So, in the world of iqraaly where listening is the main experience, we put together the following initial list of attributes we wanted to look at from a user-point-of-view, and compare the “forever” users with the “others” based on them:

  • Average number of listens per user — i.e. number of instances of listens (like views on youtube) executed by a single user (short: #listens)
  • Average number of minutes listens per user — i.e. total number of minutes listened to by a single user (short: #minutes)
  • Average episodes listened to per user — i.e. total number of unique episodes listened to by a single user (short: #episodes)
  • Average number of episodes downloaded per user — (short: #downloaded episodes)

Obviously, all of the above attributes are viewed in user context, i.e. on a “per-user” basis. This is because we are trying to examine the actions done and the events experienced by the users; so it makes sense to normalize the analysis on a per-user basis.

Moving along…

As previously planned, we consolidated the following foundation data:

  • Users’ cohorts
  • The points in the users’ lifetime to conduct the comparison
  • The segregation of the users at each point

And we compiled the following table:

Master Table of behavior comparison by cohort

And here is the summary of averages per observed attribute:

The numbers on the column headers are the days of comparison as defined earlier

Once again, it was interesting to watch each month on its own, but we took an average from all of the months to observe the general trend, which resulted in the following tables and graphs:

Average #Listens per user. R80=Users Retained for 80 days. R50=Users Retained for 50 days. R=Users Retained up until this point but churned by the next. C=Users who churned right before this point.
Average unique #episodes listened per user. R80=Users Retained for 80 days. R50=Users Retained for 50 days. R=Users Retained up until this point but churned by the next. C=Users who churned right before this point.
Average #episodes downloaded per user. R80=Users Retained for 80 days. R50=Users Retained for 50 days. R=Users Retained up until this point but churned by the next. C=Users who churned right before this point.

Now, here is where all of the hard work really started paying off. By observing the graphs of the listens, episodes and downloads, you will notice similar trends, where the R80 users actually ramp up their consumption relatively early on and take off into becoming “forever” users. The interesting thing is that the R50 users, who churn after 50 days of actively using iqraaly (!), aren’t that far behind the R80 users in terms of consumption as per the graphs in question.

So this uncovers the 1st interesting observation: part of the “other” users (the R50 group) are relatively very close to becoming “forever” users if we manage to push them over a brink of consumption. As per the graphs in question (#listens, #episodes, #downloaded episodes), the “brink” or the aha-moment can be defined somewhere around Day 42, which has ~169 listens, ~166 episodes, ~328 downloaded episodes. This seemed inconclusive and kind of depressing actually.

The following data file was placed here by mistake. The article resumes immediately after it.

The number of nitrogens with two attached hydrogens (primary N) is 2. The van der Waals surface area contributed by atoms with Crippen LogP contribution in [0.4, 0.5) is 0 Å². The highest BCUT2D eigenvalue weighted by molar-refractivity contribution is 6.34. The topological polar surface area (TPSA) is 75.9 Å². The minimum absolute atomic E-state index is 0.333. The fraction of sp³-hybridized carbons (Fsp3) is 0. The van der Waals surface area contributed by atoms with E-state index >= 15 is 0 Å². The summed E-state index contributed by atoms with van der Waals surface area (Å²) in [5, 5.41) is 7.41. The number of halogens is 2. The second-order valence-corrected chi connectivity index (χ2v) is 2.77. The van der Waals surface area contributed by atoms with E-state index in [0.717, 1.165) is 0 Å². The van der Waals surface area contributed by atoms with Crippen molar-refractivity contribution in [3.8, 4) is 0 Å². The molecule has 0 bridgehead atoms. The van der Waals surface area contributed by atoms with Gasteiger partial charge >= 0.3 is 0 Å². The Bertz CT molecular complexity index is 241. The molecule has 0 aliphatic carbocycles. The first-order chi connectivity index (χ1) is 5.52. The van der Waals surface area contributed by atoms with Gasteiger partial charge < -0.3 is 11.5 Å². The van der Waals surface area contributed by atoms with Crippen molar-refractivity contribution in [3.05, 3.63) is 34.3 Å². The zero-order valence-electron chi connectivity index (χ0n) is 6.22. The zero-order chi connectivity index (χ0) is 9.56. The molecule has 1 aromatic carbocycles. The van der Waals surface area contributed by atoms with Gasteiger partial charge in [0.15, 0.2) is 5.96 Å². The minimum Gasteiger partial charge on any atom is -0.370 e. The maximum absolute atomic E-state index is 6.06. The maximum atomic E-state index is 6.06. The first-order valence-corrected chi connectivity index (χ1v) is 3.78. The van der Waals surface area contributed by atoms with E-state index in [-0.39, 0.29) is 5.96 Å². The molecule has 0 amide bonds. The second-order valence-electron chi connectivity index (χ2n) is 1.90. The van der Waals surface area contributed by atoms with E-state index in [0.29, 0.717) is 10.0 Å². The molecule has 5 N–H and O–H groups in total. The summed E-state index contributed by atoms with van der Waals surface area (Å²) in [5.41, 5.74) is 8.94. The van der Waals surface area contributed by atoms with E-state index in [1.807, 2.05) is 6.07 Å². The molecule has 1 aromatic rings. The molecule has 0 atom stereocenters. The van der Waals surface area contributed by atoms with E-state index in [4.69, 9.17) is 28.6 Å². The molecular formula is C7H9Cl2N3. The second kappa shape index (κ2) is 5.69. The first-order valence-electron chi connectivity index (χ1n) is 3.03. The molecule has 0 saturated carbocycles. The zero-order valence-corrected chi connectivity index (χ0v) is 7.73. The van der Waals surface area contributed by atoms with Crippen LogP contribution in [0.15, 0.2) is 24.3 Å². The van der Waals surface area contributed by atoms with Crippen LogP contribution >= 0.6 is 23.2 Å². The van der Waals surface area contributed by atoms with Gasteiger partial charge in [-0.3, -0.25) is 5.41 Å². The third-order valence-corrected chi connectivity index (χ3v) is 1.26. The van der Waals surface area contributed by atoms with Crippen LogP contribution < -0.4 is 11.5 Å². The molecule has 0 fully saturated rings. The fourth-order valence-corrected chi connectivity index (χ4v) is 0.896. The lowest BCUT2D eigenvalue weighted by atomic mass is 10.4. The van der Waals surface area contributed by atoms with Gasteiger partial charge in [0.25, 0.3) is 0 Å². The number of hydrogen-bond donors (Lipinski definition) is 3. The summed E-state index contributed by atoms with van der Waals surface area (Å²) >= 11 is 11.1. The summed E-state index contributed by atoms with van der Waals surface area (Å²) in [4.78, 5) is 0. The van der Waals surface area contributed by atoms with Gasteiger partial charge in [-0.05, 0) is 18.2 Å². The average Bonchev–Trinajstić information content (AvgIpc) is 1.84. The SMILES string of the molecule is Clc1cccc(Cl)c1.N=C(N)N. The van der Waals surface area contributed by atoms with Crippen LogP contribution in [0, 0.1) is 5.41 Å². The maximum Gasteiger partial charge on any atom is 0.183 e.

However, the depression faded away when we looked closely at the #minutes graph:

Average #Listened Minutes per user. R80=Users Retained for 80 days. R50=Users Retained for 50 days. R=Users Retained up until this point but churned by the next. C=Users who churned right before this point.

As you can see here, the graphs of the R50 and R80 usage defined in minutes are almost identical between Day1 and Day14 of usage, then they start to diverge from D14 onwards. In addition, by Day29, R50 and R80 have consumed a lot of minutes, ~472 and ~618 respectively; yet, R80 users ramp up their consumption and it seems that iqraaly has become among their habits, while R50 not, despite having listened to a full ~472 minutes, i.e. close to 8 hours in a month, which is almost ¾ of an audio book!

Building Hypotheses for the aha-moment

So, it seems that D14 somehow makes the difference between becoming a forever user and churning further on up the road. And the aha-moment can be hypothesized as:

  • iqraaly’s aha-moment is likely to happen after the user listens to ~618 minutes in 29 days, i.e. 10.3 hours per month, i.e. ONE audiobook in a month.
  • Day14 seems to be really the defining moment in a user’s lifetime on iqraaly, and we have to already have increased the daily consumption on Day14, which means that we need to already take action on the users on Day8.
  • Consumption measured in listened minutes seems to increase/drive user retention.

Once again:

“Users listening to 618 minutes or 10.3 hours in 29 days, i.e. roughly 1 audiobook in 1 month, are highly likely to keep using iqraaly forever.”

Concluded action plan and their consequential results

Now here comes the fun part. After all this hard work and eureka moments we’ve experienced, we need to get back to earth, as revelations via data analysis can be very euphoric.

Let’s not forget, that the above “conclusions” are mere observations of user behavior done via data analysis, which means we cannot say that they are validated facts, only new actionable hypotheses that still require validation.